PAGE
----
. M. not specifically studied the mitochondria. He was researching the metabolic transport, which is carried through the membrane tsitoplazmovye bacteria. This topic drew him back when he was a student at Cambridge. In 1958, Mr.. M. and his colleague Jennifer Moyle came to the conclusion that the enzymatic reactions are usually vector. These two scientists have suggested further that the direction of such reactions (albeit in a solution and it remains unclear) should perhaps become clearer when the enzymes are included in the membrane. In fact, the enzymatic complex can be so strong foothold in the membrane, that 'route' reactions to cross this barrier, immediately catalyzes dislocation of the chemical group. They called this process a vector metabolism.
In the period between 1961 and 1966. M. hemiosmoticheskuyu formulated the hypothesis (the name the scientist gave her own) - a radical solution to the problem of bonding energy in the mechanisms of oxidative and photosynthetic phosphorylation. He suggested that the chain of reactions that take place in the process of respiration, is a sequence of successive carriers of hydrogen and electrons. These carriers thus arranged in the inner mitochondrial membrane, that they carry protons (tripeptide) through the membrane. Since the mitochondrial membrane does not allow passive current proton, . in the process of respiration generated electrochemical potential difference for hydrogen ions with an electrically negative internal intercellular substance and the alkaline relevance to the outside intercellular substance,
. Protons on the outer surface tend back in the intracellular substance. It is this flow of protons, which can be compared with the flow of electrons in the battery, and does all the work.
. According hemiosmoticheskoy hypothesis, the existence of the relationship between the chain of chemical reactions in the process of respiration, and ATP-ase not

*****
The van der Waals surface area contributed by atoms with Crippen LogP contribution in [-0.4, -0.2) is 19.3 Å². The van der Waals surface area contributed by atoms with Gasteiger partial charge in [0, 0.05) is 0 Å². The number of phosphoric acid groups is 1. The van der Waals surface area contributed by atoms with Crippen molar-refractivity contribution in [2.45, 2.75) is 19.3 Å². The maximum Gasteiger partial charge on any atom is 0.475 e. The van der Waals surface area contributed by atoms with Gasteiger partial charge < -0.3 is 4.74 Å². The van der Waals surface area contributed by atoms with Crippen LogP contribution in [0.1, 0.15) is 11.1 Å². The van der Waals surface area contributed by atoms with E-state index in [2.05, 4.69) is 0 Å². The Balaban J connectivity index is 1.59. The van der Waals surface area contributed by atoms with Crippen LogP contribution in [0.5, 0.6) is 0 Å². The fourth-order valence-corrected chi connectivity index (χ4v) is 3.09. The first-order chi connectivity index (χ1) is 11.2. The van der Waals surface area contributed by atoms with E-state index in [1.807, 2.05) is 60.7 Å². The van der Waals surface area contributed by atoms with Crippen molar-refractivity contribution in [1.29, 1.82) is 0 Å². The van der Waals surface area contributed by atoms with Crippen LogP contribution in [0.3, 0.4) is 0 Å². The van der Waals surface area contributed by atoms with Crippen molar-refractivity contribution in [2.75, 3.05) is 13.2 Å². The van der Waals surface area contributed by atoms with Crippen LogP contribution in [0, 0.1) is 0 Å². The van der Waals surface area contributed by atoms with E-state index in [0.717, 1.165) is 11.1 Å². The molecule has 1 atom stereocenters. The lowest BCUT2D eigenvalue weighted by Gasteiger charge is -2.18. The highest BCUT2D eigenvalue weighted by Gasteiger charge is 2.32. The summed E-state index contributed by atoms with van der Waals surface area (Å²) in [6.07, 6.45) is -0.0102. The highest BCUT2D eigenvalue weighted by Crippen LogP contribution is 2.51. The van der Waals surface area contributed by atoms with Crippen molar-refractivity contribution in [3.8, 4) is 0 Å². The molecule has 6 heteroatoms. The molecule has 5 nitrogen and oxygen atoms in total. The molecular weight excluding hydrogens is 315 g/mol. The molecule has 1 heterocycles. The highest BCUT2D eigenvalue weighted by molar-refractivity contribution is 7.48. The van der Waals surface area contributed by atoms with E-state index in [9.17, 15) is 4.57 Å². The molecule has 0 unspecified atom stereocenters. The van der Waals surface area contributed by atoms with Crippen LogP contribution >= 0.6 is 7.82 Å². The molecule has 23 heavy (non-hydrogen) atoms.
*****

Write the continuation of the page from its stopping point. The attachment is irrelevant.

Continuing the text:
. This conclusion put forward by M. theory unpopular among many biochemists, some of whom questioned the validity of assumptions scientist. The continuing perception of the radical skepticism of the concept and the ongoing debate around it persuaded M. the need to speak in her defense, proving the validity of its provisions to specific facts. Obtain such data was not easy. For this it was necessary to develop new methods of investigation. In the end, M. Moyle and created a set of quantitative and visual methods. Now with their help was to scrutinize the hypothesis inherent in hemiosmoticheskoy scientific foresight.
. Research work stimulated a debate in the small circle ц¦ц¬ц-ц+ц-цгц¦цёцгц¦ц¬цLц-ц- has played a surprisingly productive as a pilot, and in theoretical terms
. The main question that troubled scientists, was to determine whether the principles hemiosmoticheskoy hypotheses and practical results that can be obtained with its help, the adopted standards. By 1970, Mr.. scales were tipped in favor of established M. concept, in its support by a number of scientists of Great Britain, USA and the USSR.
In 1978. M. was awarded the Nobel Prize in Chemistry 'for his contribution to the understanding of biological energy transfer process, done through the creation hemiosmoticheskoy theory'. In his opening speech on behalf of the Royal Swedish Academy of Sciences Lars Ernster drew attention to the debate, due to MI theory, noting the weight submitted in response to the experimental data. In conclusion, he pointed to a number of practical advantages of M.: 'Chloroplasts, . mitochondria and bacteria can be considered as naturally occurring solar and fuel cells, . and in this capacity, they can serve as a model, . and in the future, . probably, . and 'building blocks' for energy technology. ",
. Since 1964, Mr.
. M. headed the research work in the laboratories of clay in Cornwall. In 1958, Mr.. he married Helen Ffrench. In the couple has three sons and a daughter. Scientists work very much, but it cuts out time and participation in public life. was awarded Lyuissa and Bert Friedman of the New York Academy of Sciences (1976), . Lewis Rozenstila awards for outstanding work in basic medical research, Brandeis University (1977), . Copley medal of the Royal Society of London (1981) and an honorary medal of the Athens Municipal Council (1982),
. He is a member of the Royal Society of London, a foreign member of the U.S. National Academy of Sciences and the Royal Society of Edinburgh. Scientist awarded honorary degrees from the Technical University of Berlin, University of Chicago, East Anglia, Liverpool, Bristol, Edinburgh and many others.